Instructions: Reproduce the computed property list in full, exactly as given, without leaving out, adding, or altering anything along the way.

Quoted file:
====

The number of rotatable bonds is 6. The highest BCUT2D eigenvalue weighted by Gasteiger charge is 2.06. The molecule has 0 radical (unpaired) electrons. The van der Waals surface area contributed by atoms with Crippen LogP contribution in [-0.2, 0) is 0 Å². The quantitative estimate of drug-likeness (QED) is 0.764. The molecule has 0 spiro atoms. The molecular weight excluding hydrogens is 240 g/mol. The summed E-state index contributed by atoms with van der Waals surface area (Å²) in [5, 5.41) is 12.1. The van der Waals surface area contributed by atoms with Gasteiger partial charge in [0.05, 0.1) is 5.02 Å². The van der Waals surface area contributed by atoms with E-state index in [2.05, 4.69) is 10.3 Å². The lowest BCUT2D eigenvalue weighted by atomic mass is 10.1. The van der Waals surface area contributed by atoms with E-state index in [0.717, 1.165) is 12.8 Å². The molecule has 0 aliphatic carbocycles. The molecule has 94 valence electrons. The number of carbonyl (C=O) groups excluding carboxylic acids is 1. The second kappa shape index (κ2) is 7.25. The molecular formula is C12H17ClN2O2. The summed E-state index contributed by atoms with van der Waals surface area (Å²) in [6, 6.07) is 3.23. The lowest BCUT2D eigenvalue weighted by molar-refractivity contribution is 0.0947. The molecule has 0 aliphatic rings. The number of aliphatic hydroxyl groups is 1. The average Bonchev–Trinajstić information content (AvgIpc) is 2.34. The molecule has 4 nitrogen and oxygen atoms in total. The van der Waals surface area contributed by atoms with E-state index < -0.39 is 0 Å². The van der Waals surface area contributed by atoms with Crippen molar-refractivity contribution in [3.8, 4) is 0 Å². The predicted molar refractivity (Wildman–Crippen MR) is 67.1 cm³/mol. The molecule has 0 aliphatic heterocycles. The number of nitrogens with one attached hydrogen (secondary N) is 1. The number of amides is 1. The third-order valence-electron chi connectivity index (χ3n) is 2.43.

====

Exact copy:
The number of rotatable bonds is 6. The highest BCUT2D eigenvalue weighted by Gasteiger charge is 2.06. The molecule has 0 radical (unpaired) electrons. The van der Waals surface area contributed by atoms with Crippen LogP contribution in [-0.2, 0) is 0 Å². The quantitative estimate of drug-likeness (QED) is 0.764. The molecule has 0 spiro atoms. The molecular weight excluding hydrogens is 240 g/mol. The summed E-state index contributed by atoms with van der Waals surface area (Å²) in [5, 5.41) is 12.1. The van der Waals surface area contributed by atoms with Gasteiger partial charge in [0.05, 0.1) is 5.02 Å². The van der Waals surface area contributed by atoms with E-state index in [2.05, 4.69) is 10.3 Å². The lowest BCUT2D eigenvalue weighted by atomic mass is 10.1. The van der Waals surface area contributed by atoms with E-state index in [0.717, 1.165) is 12.8 Å². The molecule has 0 aliphatic carbocycles. The molecule has 94 valence electrons. The number of carbonyl (C=O) groups excluding carboxylic acids is 1. The second kappa shape index (κ2) is 7.25. The molecular formula is C12H17ClN2O2. The summed E-state index contributed by atoms with van der Waals surface area (Å²) in [6, 6.07) is 3.23. The lowest BCUT2D eigenvalue weighted by molar-refractivity contribution is 0.0947. The molecule has 0 aliphatic rings. The number of aliphatic hydroxyl groups is 1. The average Bonchev–Trinajstić information content (AvgIpc) is 2.34. The molecule has 4 nitrogen and oxygen atoms in total. The van der Waals surface area contributed by atoms with E-state index < -0.39 is 0 Å². The van der Waals surface area contributed by atoms with Crippen molar-refractivity contribution in [3.8, 4) is 0 Å². The predicted molar refractivity (Wildman–Crippen MR) is 67.1 cm³/mol. The molecule has 0 aliphatic heterocycles. The number of nitrogens with one attached hydrogen (secondary N) is 1. The number of amides is 1. The third-order valence-electron chi connectivity index (χ3n) is 2.43.